Periyar’s writings critical of Ramayana and Ram started appearing in Tamil publications and as pamphlets in the 1920s. Ramayana Pathirangal, meaning the characters in Ramayana, was published in 1930, reprinted and translated to other languages several times over the next few decades. It gained attention after the first English translation was published under the more famous title, The Ramayana: A True Reading, in 1959. Its Hindi version, Sachchi Ramayan, was published in 1968. A year later, the Uttar Pradesh government imposed a ban on it, which the Supreme Court removed in 1976, three years after Periyar’s death.
By 1955, B.R. Ambedkar, too, had finished his series of writings on Hindu scriptures and epics, including Ramayana and Mahabharata—though they got published only in 1987—31 years after his untimely death. The writings triggered controversy almost instantly, facing demands for a ban on the book, The Riddles in Hinduism. The essay titled The Riddle of Rama and Krishna was included as an appendix to the book.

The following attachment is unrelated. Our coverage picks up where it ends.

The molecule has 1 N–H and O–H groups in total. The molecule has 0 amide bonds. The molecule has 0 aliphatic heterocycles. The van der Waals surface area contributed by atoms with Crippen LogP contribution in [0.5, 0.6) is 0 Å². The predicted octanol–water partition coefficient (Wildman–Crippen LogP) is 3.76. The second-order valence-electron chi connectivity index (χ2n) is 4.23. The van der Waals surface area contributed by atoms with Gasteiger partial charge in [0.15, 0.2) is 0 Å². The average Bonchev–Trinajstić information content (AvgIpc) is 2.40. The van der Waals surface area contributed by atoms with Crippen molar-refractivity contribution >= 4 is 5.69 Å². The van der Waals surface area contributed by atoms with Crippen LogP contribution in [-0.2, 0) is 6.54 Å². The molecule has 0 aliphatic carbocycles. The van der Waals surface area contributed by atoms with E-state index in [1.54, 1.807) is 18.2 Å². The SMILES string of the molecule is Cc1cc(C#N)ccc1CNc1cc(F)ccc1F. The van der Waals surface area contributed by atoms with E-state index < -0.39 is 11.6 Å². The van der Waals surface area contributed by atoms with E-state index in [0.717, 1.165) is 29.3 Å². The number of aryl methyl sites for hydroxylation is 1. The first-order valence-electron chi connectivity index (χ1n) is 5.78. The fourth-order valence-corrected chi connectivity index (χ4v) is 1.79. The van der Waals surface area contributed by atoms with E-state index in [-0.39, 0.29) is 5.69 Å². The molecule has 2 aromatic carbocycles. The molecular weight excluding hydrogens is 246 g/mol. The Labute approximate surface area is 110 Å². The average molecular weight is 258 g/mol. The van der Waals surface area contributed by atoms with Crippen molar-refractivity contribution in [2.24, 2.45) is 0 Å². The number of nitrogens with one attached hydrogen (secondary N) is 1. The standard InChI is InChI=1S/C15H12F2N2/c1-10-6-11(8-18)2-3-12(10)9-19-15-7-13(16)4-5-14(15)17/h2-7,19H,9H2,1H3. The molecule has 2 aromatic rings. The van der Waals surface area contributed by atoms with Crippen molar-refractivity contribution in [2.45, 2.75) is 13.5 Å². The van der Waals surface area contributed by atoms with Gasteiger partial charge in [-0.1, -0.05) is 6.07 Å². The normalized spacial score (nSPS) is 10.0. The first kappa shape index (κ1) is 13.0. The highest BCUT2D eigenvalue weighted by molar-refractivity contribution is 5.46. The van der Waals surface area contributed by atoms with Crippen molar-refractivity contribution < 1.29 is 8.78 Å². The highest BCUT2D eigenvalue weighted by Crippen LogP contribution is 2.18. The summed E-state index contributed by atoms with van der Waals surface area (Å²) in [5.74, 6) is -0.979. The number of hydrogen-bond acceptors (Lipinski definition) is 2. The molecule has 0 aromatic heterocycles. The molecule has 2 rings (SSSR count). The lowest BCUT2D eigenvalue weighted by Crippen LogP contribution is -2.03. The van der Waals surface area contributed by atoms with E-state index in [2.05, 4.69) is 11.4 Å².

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Periyar and Ambedkar followed each other’s work since the 1920s, had their similarities in viewpoints and also disagreements. However, when it came to the Ramayana, none was any less scathing than the other in their criticism of the text and its hero. Both went by the Valmiki Ramayana and made several similar observations. They differed only on Sita.
“The story of the Ramayana is a very short one. Besides, it is simple and in itself there is nothing sensational about it.,” Ambedkar said.
These radical interpretations of the Ramayana, India’s oldest epic, came much before Ram was to become a political icon in free India. But the two targeted these epics, particularly Ramayana, after coming to the understanding that these stories help perpetuate subjugations—of the Dalit by the Brahmin and the upper caste, and of the non-Aryan by the Aryan. Both of them had fallen out with the Congress before Independence, once they realised the party was controlled by upper castes.